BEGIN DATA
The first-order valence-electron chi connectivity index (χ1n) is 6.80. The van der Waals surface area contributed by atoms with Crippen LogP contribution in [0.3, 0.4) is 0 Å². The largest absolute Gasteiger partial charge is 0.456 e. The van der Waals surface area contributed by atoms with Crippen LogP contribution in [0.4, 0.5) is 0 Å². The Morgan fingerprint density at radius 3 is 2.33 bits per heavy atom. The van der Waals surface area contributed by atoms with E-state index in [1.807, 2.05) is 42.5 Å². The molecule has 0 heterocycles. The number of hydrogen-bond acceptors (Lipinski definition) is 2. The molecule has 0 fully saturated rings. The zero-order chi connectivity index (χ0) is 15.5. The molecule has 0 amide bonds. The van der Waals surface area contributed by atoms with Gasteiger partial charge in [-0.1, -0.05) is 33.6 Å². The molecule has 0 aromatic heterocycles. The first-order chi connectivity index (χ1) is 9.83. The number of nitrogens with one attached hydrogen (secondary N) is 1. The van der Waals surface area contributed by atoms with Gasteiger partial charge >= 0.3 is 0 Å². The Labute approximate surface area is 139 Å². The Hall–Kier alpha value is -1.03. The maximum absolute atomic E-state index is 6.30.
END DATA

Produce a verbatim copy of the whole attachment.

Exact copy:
The first-order valence-electron chi connectivity index (χ1n) is 6.80. The van der Waals surface area contributed by atoms with Crippen LogP contribution in [0.3, 0.4) is 0 Å². The largest absolute Gasteiger partial charge is 0.456 e. The van der Waals surface area contributed by atoms with Crippen LogP contribution in [0.4, 0.5) is 0 Å². The Morgan fingerprint density at radius 3 is 2.33 bits per heavy atom. The van der Waals surface area contributed by atoms with E-state index in [1.807, 2.05) is 42.5 Å². The molecule has 0 heterocycles. The number of hydrogen-bond acceptors (Lipinski definition) is 2. The molecule has 0 fully saturated rings. The zero-order chi connectivity index (χ0) is 15.5. The molecule has 0 amide bonds. The van der Waals surface area contributed by atoms with Gasteiger partial charge in [-0.1, -0.05) is 33.6 Å². The molecule has 0 aromatic heterocycles. The first-order chi connectivity index (χ1) is 9.83. The number of nitrogens with one attached hydrogen (secondary N) is 1. The van der Waals surface area contributed by atoms with Gasteiger partial charge >= 0.3 is 0 Å². The Labute approximate surface area is 139 Å². The Hall–Kier alpha value is -1.03. The maximum absolute atomic E-state index is 6.30.